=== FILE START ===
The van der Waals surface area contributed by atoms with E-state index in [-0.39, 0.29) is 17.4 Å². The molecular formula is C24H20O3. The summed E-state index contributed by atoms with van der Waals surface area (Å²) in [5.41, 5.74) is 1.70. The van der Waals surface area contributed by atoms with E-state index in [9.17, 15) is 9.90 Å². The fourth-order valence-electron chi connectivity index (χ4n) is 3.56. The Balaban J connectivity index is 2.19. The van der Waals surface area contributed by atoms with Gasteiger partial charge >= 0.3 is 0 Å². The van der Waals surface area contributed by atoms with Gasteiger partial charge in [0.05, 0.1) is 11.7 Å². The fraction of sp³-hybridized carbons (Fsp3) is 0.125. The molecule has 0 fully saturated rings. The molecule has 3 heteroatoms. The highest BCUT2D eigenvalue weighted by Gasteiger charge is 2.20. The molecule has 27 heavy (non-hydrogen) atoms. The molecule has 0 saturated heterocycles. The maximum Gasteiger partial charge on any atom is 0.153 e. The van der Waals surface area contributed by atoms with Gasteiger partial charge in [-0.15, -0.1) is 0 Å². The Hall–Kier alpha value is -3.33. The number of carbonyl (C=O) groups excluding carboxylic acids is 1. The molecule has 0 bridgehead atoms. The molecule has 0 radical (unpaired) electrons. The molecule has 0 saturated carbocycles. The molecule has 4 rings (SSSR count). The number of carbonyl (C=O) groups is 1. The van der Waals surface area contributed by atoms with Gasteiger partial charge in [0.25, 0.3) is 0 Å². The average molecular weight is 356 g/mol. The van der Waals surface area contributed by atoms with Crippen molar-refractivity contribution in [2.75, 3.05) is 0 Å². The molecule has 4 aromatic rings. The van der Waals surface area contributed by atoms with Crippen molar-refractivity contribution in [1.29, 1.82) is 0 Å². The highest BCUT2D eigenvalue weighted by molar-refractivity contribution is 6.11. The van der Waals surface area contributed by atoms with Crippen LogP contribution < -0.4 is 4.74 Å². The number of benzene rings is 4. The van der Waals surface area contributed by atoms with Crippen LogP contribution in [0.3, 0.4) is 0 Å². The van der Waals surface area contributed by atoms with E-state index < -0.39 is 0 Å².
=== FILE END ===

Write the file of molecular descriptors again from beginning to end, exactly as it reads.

The van der Waals surface area contributed by atoms with E-state index in [-0.39, 0.29) is 17.4 Å². The molecular formula is C24H20O3. The summed E-state index contributed by atoms with van der Waals surface area (Å²) in [5.41, 5.74) is 1.70. The van der Waals surface area contributed by atoms with E-state index in [9.17, 15) is 9.90 Å². The fourth-order valence-electron chi connectivity index (χ4n) is 3.56. The Balaban J connectivity index is 2.19. The van der Waals surface area contributed by atoms with Gasteiger partial charge >= 0.3 is 0 Å². The van der Waals surface area contributed by atoms with Gasteiger partial charge in [0.05, 0.1) is 11.7 Å². The fraction of sp³-hybridized carbons (Fsp3) is 0.125. The molecule has 0 fully saturated rings. The molecule has 3 heteroatoms. The highest BCUT2D eigenvalue weighted by Gasteiger charge is 2.20. The molecule has 27 heavy (non-hydrogen) atoms. The molecule has 0 saturated heterocycles. The maximum Gasteiger partial charge on any atom is 0.153 e. The van der Waals surface area contributed by atoms with Gasteiger partial charge in [-0.15, -0.1) is 0 Å². The Hall–Kier alpha value is -3.33. The number of carbonyl (C=O) groups excluding carboxylic acids is 1. The molecule has 0 bridgehead atoms. The molecule has 0 radical (unpaired) electrons. The molecule has 0 saturated carbocycles. The molecule has 4 rings (SSSR count). The number of carbonyl (C=O) groups is 1. The van der Waals surface area contributed by atoms with Gasteiger partial charge in [0.25, 0.3) is 0 Å². The average molecular weight is 356 g/mol. The van der Waals surface area contributed by atoms with Crippen molar-refractivity contribution in [2.75, 3.05) is 0 Å². The molecule has 4 aromatic rings. The van der Waals surface area contributed by atoms with Crippen molar-refractivity contribution in [1.29, 1.82) is 0 Å². The highest BCUT2D eigenvalue weighted by molar-refractivity contribution is 6.11. The van der Waals surface area contributed by atoms with Crippen LogP contribution < -0.4 is 4.74 Å². The number of benzene rings is 4. The van der Waals surface area contributed by atoms with Crippen LogP contribution in [0.3, 0.4) is 0 Å². The van der Waals surface area contributed by atoms with E-state index < -0.39 is 0 Å².